Should expat investors in EU properties stay positive

Published:  10 Jul at 6 PM
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Even although it’s not at all clear how Brexit will finally affect UK citizens living in Europe, many Britons still planning to buy holiday homes are focusing on the effect of the UK’s divorce on foreign property prices.

Those who purchased homes in European countries prior to the referendum have already made a profit on paper due to the collapse of sterling after the Brexit result was announced, and may yet make more if a hard Brexit becomes reality. For those hoping to buy in the near future, a holiday home in the sun may well cost even more due to a further fall in the value of the pound.

The difference can be startling as, for example, a villa priced at 200,000 euros at the beginning of 2016 would cost 24,000 euros more this year. For those looking to escape the Brexit chaos and relocate to the UK, it’s a different, profitable story, simply down to today’s exchange rate. However, currency fluctuations aren’t’ the only effects on property prices, with Brexit a real threat as regards getting a foreign mortgage or being hit with less favourable interest rates.

It’s down to how banks view their clients, especially when they are non-residents. In France, for instance, the minimum deposit is set at 20 per cent of the full price for EU citizens, but some French banks demand as much as 50 per cent from non-EU citizens before they will even look at other aspects of mortgaging a new home. Other homeowner perks involved in EU citizenship may be pulled, especially should the UK decide to leave the single market, which step would automatically take the UK out of the European Economic Area.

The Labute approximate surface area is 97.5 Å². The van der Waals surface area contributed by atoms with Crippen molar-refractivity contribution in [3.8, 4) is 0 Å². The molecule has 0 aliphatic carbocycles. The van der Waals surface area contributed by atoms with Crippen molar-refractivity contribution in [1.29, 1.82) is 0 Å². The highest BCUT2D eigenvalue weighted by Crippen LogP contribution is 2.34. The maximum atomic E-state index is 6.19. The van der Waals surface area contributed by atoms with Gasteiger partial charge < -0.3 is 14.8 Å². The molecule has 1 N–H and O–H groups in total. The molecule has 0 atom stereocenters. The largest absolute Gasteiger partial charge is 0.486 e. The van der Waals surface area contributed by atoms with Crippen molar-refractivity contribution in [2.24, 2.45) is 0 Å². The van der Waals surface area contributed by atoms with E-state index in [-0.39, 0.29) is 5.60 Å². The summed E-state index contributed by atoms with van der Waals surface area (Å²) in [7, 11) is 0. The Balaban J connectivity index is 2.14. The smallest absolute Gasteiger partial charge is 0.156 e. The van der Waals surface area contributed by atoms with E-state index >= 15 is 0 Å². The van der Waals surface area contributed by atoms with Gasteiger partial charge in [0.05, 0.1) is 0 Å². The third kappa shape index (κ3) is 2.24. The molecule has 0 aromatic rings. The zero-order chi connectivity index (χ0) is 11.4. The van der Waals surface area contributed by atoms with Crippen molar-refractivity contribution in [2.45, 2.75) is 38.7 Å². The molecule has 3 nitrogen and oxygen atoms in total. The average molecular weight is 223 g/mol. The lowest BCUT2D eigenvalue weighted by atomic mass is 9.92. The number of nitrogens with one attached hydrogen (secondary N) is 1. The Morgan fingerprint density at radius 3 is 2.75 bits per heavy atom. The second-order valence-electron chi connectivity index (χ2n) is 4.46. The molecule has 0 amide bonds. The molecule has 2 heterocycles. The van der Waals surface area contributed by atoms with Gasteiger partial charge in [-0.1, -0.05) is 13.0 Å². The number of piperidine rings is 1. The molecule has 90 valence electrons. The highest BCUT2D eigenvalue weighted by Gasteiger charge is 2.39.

If Britain manages to keep its double tax treaties with EU countries, expats should not be taxed twice on earnings, but France’s high rate of capital gains tax, for example, could hit hard on selling up. Continuing uncertainty over British expats’ rights to remain, pensions, healthcare and other benefits may well weigh on property prices in Europe, as might a large number of properties coming onto the market in 2019 should rights to remain and healthcare issues not be agreed by both sides.

At present, data shows over half of Brits who were planning to buy a property in Europe are still intending to do so and are not deterred by today’s lack of certainty. Even so, should moving to a European country become fraught with bureaucratic nightmares, relocators desperate to sell might well be inclined to reduce their asking prices, especially for cash buyers.
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